By Leah Schnurr and Andrea Hopkins
OTTAWA (Reuters) - The Bank of Canada has insisted its interest rate decisions are data-dependent, yet analysts were puzzled this week when policy makers took a more cautious tone than strong domestic data would suggest.
The central bank's decision on Wednesday to leave rates unchanged at 1 percent was largely expected and the statement accompanying the rate decision noted "very strong" employment growth and improving wages.
But the cautious tone of the bank, which noted "ongoing - albeit diminishing - slack in the labor market," perplexed analysts, and the Canadian dollar staggered as investors pushed back expectations for the next hike.
"The bank has championed this message of data dependence and when the data is suggesting a hike they are reluctant to do so," which makes predicting the bank's behavior very hard, said Mazen Issa, senior foreign exchange strategist at TD Securities.
Governor Stephen Poloz and other top officials have stressed in recent months that the bank's policy decisions would be based on incoming data. But the tone of this week's statement suggested policymakers were instead more concerned about trade tensions with the United States and vulnerability of Canadian consumers to higher rates, analysts said.
"When you provide certain criteria that are being met but are not being followed through - except to go the other way - it is very indicative I think of a policy process that is constantly in flux," Issa said.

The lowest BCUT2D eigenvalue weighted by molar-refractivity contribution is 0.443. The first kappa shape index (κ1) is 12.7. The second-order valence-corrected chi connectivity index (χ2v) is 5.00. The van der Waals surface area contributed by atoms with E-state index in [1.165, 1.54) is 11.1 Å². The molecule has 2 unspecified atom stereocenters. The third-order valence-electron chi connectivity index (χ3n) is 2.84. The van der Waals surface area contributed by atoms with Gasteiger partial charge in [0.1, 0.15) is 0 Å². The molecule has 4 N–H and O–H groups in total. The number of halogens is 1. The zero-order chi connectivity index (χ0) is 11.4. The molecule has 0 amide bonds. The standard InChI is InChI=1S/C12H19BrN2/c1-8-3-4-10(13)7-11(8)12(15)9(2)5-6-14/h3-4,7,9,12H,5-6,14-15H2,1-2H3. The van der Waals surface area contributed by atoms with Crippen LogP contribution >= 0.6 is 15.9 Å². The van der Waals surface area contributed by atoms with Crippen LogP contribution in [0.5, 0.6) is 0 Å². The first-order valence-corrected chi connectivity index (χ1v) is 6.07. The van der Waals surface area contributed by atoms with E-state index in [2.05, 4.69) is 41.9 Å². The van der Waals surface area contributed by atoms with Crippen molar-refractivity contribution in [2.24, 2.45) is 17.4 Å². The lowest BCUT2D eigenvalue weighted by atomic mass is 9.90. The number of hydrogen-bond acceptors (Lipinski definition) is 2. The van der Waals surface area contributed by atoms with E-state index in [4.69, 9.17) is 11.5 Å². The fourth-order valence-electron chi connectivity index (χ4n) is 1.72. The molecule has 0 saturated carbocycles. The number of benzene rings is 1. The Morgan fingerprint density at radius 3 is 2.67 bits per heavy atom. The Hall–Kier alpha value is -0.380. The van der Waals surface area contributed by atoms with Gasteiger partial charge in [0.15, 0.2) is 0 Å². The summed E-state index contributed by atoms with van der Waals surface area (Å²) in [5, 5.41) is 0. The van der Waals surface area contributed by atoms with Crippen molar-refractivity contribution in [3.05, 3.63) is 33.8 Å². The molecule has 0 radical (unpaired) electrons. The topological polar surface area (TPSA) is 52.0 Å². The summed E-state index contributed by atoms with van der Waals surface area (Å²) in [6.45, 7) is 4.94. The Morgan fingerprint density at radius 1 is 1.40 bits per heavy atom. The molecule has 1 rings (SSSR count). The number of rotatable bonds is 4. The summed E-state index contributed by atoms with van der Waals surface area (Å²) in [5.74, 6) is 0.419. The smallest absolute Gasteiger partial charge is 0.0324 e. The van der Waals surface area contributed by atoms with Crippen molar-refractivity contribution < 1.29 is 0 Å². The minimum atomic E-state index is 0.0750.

The bank's statement did say the global outlook remained "subject to considerable uncertainty," notably about geopolitical uncertainty and trade policy. The Bank of Canada did not comment further on Thursday.
Worries about the North American Free Trade Agreement, which U.S. President Donald Trump has threatened to terminate, were likely the biggest factor prompting the Bank of Canada to keep a dovish message, said Krishen Rangasamy, senior economist at National Bank.
He wondered why policymakers were not more frank about NAFTA uncertainty and focused their statement on the labor market instead.
"For them to actually point to labor market slack when there isn't any (slack) is a bit questionable for me," Rangasamy said.
The risk of staying on hold when all the data point to strong growth and looming inflation pressures is it feeds financial stability concerns, given record household debt that thrives on cheap money.
Economists said they believed the Bank of Canada is also wary that Canadian consumers could face higher borrowing costs if the bond market prices in expectations of aggressive rate increases. A dovish tone could keep markets in check.
Still, Sebastien Lavoie, chief economist at Laurentian Bank Securities, said the bank was prudent in not over-reacting to wage growth acceleration in the volatile jobs report.
"The outlook is still foggy. You would need a lot more short-term strength for the bank to shift the needle," said Lavoie.
The dovish statement reduced market bets of a January hike to just 28 percent from 41 percent ahead of the announcement.
But with the uncertainty over how policymakers will characterize incoming data and surprise moves from the central bank in the past, most economists are viewing each meeting as "live" as they try to suss out the future policy path.
"I do think it's more of a gut feel, shoot from the hip process as opposed to something that is a little more systematic," said Issa.
(Additional reporting by Fergal Smith in Toronto; Editing by David Gregorio)